In 2021, we campaigned for universal access to the vaccines and treatments against the coronavirus and for the protection of activists threatened by the shrinking of democratic space around the world. With our partners in the Philippines, DR Congo and Palestine and at the international level, we continued to strengthen people’s right to health.
Today, when private actors see the health care system more and more as a market, we deem it important to defend and promote public health care. In our paper “Why is public health care better” you’ll learn:
Viva Salud and the People’s Health Movement (PHM) developed this interactive manual together. Are you a student, scholar or activist who’s looking for inspiration and best practices from all over the world? Fasten your seatbelt and dive into the manual. The manual is available in English, French and Spanish.
This toolkit is a must-read for activists and campaigners. The way we communicate the issues we work on impacts how people, think, feel and act on them. It is time that we move away from the damaging language and imagery of aid, charity and so-called “international development”, and instead create a new narrative – one that builds solidarity and demands social justice. This toolkit provides the practical advice and principles you need to address the root causes of poverty and build global solidarity through your communications.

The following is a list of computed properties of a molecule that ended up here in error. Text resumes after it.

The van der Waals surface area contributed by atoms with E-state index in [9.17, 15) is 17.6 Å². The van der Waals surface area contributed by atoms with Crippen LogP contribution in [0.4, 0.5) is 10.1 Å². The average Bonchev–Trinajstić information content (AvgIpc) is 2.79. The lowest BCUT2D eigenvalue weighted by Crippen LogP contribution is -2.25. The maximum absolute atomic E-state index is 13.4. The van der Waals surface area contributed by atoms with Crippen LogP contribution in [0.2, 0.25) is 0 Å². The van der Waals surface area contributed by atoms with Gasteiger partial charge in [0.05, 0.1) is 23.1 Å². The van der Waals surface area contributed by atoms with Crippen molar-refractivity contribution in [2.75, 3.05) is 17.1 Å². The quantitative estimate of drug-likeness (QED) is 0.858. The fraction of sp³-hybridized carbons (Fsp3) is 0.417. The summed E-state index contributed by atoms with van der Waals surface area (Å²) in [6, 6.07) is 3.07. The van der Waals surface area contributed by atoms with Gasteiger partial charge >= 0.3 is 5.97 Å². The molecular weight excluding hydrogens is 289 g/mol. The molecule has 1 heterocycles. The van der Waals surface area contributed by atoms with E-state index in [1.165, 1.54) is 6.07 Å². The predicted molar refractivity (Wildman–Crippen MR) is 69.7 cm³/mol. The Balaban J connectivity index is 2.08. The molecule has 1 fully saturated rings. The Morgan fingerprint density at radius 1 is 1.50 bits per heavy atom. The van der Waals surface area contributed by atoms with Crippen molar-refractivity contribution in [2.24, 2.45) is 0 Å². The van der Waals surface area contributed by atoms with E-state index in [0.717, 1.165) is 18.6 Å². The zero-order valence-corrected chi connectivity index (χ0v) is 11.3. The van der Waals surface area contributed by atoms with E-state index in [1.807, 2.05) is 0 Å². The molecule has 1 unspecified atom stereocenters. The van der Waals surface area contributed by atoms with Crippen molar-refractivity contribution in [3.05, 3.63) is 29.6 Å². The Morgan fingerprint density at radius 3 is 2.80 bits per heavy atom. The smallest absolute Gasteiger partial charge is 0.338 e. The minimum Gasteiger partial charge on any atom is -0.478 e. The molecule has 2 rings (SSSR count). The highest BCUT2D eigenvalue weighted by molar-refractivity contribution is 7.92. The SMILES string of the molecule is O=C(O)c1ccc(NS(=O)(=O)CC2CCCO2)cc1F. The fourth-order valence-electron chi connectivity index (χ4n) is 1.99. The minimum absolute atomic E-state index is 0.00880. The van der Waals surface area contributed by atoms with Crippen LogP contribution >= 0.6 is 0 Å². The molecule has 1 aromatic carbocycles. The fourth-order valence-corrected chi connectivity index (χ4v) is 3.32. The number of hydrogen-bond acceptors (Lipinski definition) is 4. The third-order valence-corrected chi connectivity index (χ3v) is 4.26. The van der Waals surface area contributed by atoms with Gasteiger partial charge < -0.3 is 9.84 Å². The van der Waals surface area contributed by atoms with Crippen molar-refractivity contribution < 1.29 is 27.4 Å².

The toolkit was produced by Framing Matters for Health Poverty Action, in association with the Public Interest Research Centre and the following members of the Progressive Development Forum; Medact, NEON, PHM UK, PHM West and Central Africa and Viva Salud.
Every year, governments are diverting $1 trillion dollars away from people and public services into the hands of big companies. The report ‘Changing track: putting people before corporations” by Health Poverty Action, the People’s Health Movement and Viva Salud outlines why we need to put people before corporations.
Empowerment. Look it up and you will find a wide variety of definitions. Some people associate it with self-confidence or autonomy, others with participation or mobilisation, and still others with liberation. But what do you think is most surprising? Only very few of the definitions refer to “power”, and we found this intriguing. Some years ago, we had described the essence of our work as “empowerment for the right to health”. And now it appears that this terminology is open to interpretation, to say the least.
What does it mean to be entitled to something? Find out what it means according to KIYO, Solidagro and Viva Salud.